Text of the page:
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OSHA’s New Final Rule Governs Post-Accident Drug Testing

Occupational Health

post accident drug testing, OSHA, OSHA guidelines

Changes to OSHA’s laws regarding post-accident drug testing may impact your current corporate drug and alcohol testing policy. Many companies ask for a drug and alcohol test after any workplace accident to rule out substance abuse as a possible cause. However, OSHA’s new guidelines restrict when you should conduct substance testing after an accident to prevent unfair retribution against employees who may be afraid to report the incident.

Understanding OSHA’s Section 1904.35(b)(1)(iv)

Section 1904.35(b)(1)(iv) explains when you can test workers for drugs and alcohol after an accident. OSHA clarifies that your company must have a valid reason to believe that drugs or alcohol could have been a contributing factor in the accident. Testing should also be able to detect a current impairment and not just be able to detect whether or not the worker used drugs or alcohol in the past.

For accidents where impairment could not be a possible factor, your company should avoid drug testing. Drug testing under these circumstances could be used punitively to deter workers from reporting an accident to OSHA. Your workers may also feel that invading their privacy via drug and alcohol testing is unfair after they’ve been the victim of a workplace accident.

OSHA Post-Accident Drug-and-Alcohol-Testing Examples

While the cause of some workplace accidents may be difficult to determine, some accidents have a clear cause that requires little investigation. Other accidents occur due to an avoidable employee error. When determining whether you should post-accident test, you should try to determine if the worker’s lack of judgment or slow motor skills could have contributed to the accident. If an uncommon worker error could have caused the incident, testing for drug or alcohol impairment may be reasonable.

When a post-accident drug test may be necessary:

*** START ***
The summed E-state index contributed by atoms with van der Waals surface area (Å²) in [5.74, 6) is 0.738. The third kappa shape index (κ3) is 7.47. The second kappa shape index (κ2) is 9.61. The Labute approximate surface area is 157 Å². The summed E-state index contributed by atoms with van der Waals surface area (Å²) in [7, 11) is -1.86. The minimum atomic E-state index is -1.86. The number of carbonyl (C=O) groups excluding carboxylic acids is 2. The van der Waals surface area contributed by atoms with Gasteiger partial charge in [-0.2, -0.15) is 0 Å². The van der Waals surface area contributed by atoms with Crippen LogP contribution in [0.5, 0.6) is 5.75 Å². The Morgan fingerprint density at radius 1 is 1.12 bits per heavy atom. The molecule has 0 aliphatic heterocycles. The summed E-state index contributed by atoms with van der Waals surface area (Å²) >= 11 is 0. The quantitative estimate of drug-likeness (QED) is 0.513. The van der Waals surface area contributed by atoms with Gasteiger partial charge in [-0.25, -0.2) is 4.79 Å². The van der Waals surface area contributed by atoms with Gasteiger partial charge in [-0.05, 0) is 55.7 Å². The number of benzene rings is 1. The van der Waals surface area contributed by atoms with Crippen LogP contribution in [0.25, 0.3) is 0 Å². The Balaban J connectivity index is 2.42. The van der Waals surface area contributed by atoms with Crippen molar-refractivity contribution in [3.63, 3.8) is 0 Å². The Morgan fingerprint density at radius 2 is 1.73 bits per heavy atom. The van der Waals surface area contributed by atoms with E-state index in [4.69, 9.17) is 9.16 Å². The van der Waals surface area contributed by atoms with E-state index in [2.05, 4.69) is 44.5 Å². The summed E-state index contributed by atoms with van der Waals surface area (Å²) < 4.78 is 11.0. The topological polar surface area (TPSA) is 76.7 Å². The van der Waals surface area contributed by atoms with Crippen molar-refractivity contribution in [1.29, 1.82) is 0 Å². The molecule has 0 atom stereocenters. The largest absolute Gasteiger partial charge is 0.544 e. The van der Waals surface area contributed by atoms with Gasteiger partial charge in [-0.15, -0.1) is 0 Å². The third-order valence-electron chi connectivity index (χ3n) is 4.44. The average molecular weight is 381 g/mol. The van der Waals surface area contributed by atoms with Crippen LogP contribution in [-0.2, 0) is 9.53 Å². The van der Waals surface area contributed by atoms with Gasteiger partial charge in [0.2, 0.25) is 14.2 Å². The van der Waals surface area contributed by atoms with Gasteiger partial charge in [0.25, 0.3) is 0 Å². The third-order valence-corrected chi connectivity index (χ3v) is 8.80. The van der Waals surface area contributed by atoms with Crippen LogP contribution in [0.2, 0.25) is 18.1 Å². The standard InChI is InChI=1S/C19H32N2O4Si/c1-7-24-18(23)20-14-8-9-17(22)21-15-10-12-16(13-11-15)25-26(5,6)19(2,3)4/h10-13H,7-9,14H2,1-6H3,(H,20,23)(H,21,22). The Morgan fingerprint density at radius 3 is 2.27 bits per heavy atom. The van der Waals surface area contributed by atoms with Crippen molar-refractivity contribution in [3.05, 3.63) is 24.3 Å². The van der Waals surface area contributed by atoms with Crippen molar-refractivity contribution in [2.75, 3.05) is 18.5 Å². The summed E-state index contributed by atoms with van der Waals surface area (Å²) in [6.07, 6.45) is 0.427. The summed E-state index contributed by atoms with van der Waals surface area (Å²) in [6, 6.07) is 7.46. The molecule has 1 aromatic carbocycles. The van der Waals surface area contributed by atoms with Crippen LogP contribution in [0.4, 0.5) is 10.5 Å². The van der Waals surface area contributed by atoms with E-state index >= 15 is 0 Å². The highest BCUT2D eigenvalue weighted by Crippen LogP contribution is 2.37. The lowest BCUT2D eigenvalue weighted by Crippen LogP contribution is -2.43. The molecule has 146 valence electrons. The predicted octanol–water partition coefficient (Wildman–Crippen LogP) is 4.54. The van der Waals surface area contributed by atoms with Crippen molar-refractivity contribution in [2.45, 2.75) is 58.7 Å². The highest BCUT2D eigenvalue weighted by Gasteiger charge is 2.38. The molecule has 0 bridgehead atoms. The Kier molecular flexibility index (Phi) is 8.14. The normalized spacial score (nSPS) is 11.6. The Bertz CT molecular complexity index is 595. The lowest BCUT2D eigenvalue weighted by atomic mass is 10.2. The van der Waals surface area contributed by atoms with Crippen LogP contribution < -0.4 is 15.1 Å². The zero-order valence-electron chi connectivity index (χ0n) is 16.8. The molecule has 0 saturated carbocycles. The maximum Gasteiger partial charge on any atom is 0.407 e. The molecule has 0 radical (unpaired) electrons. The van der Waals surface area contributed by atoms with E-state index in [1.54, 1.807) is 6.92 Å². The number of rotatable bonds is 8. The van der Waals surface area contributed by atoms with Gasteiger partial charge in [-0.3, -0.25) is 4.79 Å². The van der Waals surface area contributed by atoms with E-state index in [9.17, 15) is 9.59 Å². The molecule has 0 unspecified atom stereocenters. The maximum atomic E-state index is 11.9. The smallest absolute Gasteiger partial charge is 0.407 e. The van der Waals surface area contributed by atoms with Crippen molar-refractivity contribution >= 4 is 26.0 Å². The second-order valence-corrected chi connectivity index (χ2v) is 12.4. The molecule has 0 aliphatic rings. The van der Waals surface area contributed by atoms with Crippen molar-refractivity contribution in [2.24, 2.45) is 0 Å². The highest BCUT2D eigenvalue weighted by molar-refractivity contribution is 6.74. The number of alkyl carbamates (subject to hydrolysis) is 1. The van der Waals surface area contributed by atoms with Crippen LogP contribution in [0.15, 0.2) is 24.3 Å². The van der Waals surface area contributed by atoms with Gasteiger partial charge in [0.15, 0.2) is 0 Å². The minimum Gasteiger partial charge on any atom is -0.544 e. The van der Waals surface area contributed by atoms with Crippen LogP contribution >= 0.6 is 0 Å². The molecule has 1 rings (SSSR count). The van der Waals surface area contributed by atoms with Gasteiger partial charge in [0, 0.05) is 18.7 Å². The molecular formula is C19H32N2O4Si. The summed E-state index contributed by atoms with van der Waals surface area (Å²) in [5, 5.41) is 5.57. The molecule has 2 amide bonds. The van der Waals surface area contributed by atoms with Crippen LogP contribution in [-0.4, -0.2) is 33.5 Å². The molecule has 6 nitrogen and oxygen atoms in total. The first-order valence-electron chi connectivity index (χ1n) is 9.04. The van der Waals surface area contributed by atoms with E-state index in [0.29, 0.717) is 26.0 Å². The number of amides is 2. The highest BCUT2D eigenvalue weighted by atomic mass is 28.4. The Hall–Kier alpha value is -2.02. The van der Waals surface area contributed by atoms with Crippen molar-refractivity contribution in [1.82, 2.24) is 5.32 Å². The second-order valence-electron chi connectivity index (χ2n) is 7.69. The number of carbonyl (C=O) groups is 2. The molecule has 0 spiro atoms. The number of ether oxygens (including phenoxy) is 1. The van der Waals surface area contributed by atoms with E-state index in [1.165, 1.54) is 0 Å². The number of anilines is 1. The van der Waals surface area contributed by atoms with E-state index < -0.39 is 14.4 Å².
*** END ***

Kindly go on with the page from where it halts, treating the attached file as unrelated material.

• A worker is driving a forklift erratically and drops a box on another employee’s foot.
  • A employee skips following safety procedures and becomes injured when operating a common piece of equipment.
  • A worker crashes a company car into a tree while delivering a product.

When your company should rethink a post-accident test:

  • A employee slips and falls on some oil that spilled on the floor.
  • A worker is hit in the head by a box that falls off a shelf, and he is knocked unconscious.
  • A employee hurts his shoulder when he’s moving a piece of equipment.

Changing Your Corporate Drug and Alcohol Testing Policy

This change, and OSHA rules may affect your current drug policy, but these federal guidelines aren’t the only thing that should influence your policy. Five states have eliminated legal post-accident drug testing, which should also be reflected in your corporate policy if you do business in those states.
When you alter your drug and alcohol policy to follow the new OSHA regulations, be sure to notify your employees of the change. Also, make sure that all new and current employees know the content of your testing policies so they can easily abide your corporate policies.

As court cases and OSHA rulings continue to refine drug testing guidelines, it can be difficult to draft a valid corporate drug and alcohol policy. To make sure you have a legal policy that will serve the specific needs of your company, consider hiring Origin’s knowledgeable staff to write a tailored, up-to-date policy. Origin can also be the third-party administrator ready to implement your corporate policy and make sure that the entire testing process is conducted safely and in compliance with state and federal laws.

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